3 out of 5
Label: Profound Lore
Produced by: Matt Bayles, Kurt Ballou, Stephen Brodsky (recorded by)
Getting down to business in a way that Seminar VIII did not, this sister album – Darkness of Being – nonetheless suffers from a similar disenchantment as that disc, as its most pummeling moments break off into unengaging ambience that doesn’t seem to sync up with the songs; as a reaction to the passing of Caleb Scofield, you can feel the struggle to put that to music, and the broken nature of these records is an expression of that. Which I of course want to respect, but it doesn’t necessarily make for a great disc at length, only great in spurts.
…These are fast-moving at first, though: opener Procession of the Wounded feels kind of like old school OMG, as it hammers on a drone-like beat before breaking into vocals, but it drops out short without developing on this. The same goes for both Heel to Toe and The Bleeding Sun: while these are rather more typical hardcore shouters, they’re solid… while they’re in motion; both start and stop in hiccup-y fashion.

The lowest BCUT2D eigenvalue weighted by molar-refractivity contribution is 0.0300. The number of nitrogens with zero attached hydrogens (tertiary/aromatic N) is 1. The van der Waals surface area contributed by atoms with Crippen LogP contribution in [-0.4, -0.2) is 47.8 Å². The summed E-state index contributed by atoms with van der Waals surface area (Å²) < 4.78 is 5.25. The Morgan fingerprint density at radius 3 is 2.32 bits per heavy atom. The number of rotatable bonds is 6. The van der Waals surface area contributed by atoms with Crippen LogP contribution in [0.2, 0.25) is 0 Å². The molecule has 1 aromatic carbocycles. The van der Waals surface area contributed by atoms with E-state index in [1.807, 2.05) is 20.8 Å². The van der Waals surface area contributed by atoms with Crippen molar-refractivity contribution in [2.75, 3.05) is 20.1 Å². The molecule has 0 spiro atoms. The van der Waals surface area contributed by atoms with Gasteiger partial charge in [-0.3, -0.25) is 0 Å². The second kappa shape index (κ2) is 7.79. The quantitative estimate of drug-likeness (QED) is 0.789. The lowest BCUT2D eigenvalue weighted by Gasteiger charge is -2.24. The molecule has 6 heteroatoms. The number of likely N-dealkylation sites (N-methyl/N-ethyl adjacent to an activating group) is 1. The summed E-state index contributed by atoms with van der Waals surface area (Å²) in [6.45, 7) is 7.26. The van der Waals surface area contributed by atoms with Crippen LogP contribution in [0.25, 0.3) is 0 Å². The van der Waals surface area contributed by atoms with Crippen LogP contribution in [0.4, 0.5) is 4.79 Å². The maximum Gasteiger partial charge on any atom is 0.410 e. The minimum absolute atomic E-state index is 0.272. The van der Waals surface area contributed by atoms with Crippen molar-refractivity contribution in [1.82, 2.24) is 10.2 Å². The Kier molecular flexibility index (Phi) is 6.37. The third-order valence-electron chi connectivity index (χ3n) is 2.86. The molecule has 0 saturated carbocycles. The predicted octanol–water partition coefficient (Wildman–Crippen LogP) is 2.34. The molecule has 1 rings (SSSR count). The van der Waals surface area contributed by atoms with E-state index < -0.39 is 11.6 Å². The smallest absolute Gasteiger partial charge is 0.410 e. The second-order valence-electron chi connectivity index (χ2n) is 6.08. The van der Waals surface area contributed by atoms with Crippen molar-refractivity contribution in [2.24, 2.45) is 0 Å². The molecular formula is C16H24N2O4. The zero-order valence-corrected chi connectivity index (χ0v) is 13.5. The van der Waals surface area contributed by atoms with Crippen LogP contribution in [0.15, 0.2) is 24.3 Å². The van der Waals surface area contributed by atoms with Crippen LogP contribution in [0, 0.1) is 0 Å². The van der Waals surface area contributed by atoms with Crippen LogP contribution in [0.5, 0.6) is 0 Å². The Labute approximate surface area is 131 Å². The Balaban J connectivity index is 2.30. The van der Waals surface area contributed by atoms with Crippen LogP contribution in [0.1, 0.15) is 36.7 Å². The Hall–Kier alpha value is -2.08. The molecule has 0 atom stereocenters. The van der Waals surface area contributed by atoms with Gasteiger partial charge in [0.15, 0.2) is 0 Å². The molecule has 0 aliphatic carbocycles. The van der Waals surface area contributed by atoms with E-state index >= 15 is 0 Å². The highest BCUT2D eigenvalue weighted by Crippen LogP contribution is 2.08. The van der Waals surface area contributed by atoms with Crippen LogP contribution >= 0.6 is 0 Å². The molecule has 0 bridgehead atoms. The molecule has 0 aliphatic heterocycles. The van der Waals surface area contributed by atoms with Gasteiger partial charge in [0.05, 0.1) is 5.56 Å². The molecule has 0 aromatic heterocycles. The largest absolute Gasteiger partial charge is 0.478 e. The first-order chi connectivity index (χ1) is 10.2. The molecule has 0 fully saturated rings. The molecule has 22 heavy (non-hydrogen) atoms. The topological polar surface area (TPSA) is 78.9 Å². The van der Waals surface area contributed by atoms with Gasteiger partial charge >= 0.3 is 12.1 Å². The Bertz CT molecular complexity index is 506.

Centerpiece Canto De Santos again brings back some OMG heft, scraping its way through some stray instrument tuning and drumming before it just starts to get violent for its remaining 6 or so minutes. This is a “full” song in comparison to the others; it also kind of starts the album over, though, not flowing from the previous tracks.
From here on out, things are up and down: lyrics become more confessional, and we get a Brodsky-sung muted offering in Death Rhymes, before closing up with the loud – if, again, kinda of standard – Love is Bravery.
The unfortunate background that prompted the emotions on this disc do help to frame it and give sense to its scattered nature, and there are very worthwhile moments throughout. However, it’s unfortunately not a very seamless listen, making getting to those moments more difficult than it should be.